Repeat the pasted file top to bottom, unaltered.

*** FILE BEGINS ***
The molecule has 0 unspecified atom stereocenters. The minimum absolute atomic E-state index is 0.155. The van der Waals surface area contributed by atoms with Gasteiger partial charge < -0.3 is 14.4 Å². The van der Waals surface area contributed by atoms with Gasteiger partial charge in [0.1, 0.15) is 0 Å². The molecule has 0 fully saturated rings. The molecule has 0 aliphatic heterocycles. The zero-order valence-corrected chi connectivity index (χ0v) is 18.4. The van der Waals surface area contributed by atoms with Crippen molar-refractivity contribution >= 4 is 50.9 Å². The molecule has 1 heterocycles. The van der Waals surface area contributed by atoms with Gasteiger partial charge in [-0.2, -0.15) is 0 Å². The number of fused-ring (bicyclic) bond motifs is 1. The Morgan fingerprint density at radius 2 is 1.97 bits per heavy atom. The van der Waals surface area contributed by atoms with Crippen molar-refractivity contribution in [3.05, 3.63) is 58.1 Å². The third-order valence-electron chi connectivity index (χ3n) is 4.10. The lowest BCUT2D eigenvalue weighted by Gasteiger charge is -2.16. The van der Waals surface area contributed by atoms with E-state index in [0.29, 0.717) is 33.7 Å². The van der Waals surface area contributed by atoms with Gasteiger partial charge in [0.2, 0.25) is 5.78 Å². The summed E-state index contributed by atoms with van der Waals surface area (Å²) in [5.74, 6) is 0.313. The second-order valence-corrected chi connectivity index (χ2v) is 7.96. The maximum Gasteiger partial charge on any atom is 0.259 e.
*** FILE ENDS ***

The molecule has 0 unspecified atom stereocenters. The minimum absolute atomic E-state index is 0.155. The van der Waals surface area contributed by atoms with Gasteiger partial charge < -0.3 is 14.4 Å². The van der Waals surface area contributed by atoms with Gasteiger partial charge in [0.1, 0.15) is 0 Å². The molecule has 0 fully saturated rings. The molecule has 0 aliphatic heterocycles. The zero-order valence-corrected chi connectivity index (χ0v) is 18.4. The van der Waals surface area contributed by atoms with Crippen molar-refractivity contribution >= 4 is 50.9 Å². The molecule has 1 heterocycles. The van der Waals surface area contributed by atoms with Gasteiger partial charge in [-0.2, -0.15) is 0 Å². The number of fused-ring (bicyclic) bond motifs is 1. The Morgan fingerprint density at radius 2 is 1.97 bits per heavy atom. The van der Waals surface area contributed by atoms with Crippen molar-refractivity contribution in [3.05, 3.63) is 58.1 Å². The third-order valence-electron chi connectivity index (χ3n) is 4.10. The lowest BCUT2D eigenvalue weighted by Gasteiger charge is -2.16. The van der Waals surface area contributed by atoms with E-state index in [0.29, 0.717) is 33.7 Å². The van der Waals surface area contributed by atoms with Gasteiger partial charge in [0.2, 0.25) is 5.78 Å². The summed E-state index contributed by atoms with van der Waals surface area (Å²) in [5.74, 6) is 0.313. The second-order valence-corrected chi connectivity index (χ2v) is 7.96. The maximum Gasteiger partial charge on any atom is 0.259 e.